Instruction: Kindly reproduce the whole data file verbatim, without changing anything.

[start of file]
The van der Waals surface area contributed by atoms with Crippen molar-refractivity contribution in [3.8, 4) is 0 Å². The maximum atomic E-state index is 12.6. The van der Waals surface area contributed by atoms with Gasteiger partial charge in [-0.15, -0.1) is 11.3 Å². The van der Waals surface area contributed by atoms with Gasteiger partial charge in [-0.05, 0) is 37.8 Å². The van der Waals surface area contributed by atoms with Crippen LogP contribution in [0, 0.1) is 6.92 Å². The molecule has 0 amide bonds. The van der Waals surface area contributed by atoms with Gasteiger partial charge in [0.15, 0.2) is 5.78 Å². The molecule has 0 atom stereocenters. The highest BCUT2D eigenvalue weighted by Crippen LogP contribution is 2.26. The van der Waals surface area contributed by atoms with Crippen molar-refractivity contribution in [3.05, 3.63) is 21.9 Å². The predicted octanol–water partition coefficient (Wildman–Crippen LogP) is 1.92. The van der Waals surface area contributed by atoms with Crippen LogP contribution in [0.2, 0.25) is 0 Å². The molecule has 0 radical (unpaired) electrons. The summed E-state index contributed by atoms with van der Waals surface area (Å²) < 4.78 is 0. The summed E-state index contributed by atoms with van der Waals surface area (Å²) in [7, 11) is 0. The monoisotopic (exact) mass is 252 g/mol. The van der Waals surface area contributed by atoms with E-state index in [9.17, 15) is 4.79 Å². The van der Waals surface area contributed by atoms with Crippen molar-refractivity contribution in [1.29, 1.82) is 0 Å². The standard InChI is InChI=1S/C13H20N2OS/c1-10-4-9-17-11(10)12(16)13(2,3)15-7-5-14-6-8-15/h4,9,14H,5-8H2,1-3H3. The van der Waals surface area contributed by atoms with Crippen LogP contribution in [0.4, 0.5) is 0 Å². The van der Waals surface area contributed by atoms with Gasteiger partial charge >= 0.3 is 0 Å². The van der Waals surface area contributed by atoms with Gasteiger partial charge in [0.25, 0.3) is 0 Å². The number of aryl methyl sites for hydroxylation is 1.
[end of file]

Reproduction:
The van der Waals surface area contributed by atoms with Crippen molar-refractivity contribution in [3.8, 4) is 0 Å². The maximum atomic E-state index is 12.6. The van der Waals surface area contributed by atoms with Gasteiger partial charge in [-0.15, -0.1) is 11.3 Å². The van der Waals surface area contributed by atoms with Gasteiger partial charge in [-0.05, 0) is 37.8 Å². The van der Waals surface area contributed by atoms with Crippen LogP contribution in [0, 0.1) is 6.92 Å². The molecule has 0 amide bonds. The van der Waals surface area contributed by atoms with Gasteiger partial charge in [0.15, 0.2) is 5.78 Å². The molecule has 0 atom stereocenters. The highest BCUT2D eigenvalue weighted by Crippen LogP contribution is 2.26. The van der Waals surface area contributed by atoms with Crippen molar-refractivity contribution in [3.05, 3.63) is 21.9 Å². The predicted octanol–water partition coefficient (Wildman–Crippen LogP) is 1.92. The van der Waals surface area contributed by atoms with Crippen LogP contribution in [0.2, 0.25) is 0 Å². The molecule has 0 radical (unpaired) electrons. The summed E-state index contributed by atoms with van der Waals surface area (Å²) < 4.78 is 0. The summed E-state index contributed by atoms with van der Waals surface area (Å²) in [7, 11) is 0. The monoisotopic (exact) mass is 252 g/mol. The van der Waals surface area contributed by atoms with E-state index in [9.17, 15) is 4.79 Å². The van der Waals surface area contributed by atoms with Crippen molar-refractivity contribution in [1.29, 1.82) is 0 Å². The standard InChI is InChI=1S/C13H20N2OS/c1-10-4-9-17-11(10)12(16)13(2,3)15-7-5-14-6-8-15/h4,9,14H,5-8H2,1-3H3. The van der Waals surface area contributed by atoms with Crippen LogP contribution in [0.4, 0.5) is 0 Å². The van der Waals surface area contributed by atoms with Gasteiger partial charge >= 0.3 is 0 Å². The van der Waals surface area contributed by atoms with Gasteiger partial charge in [0.25, 0.3) is 0 Å². The number of aryl methyl sites for hydroxylation is 1.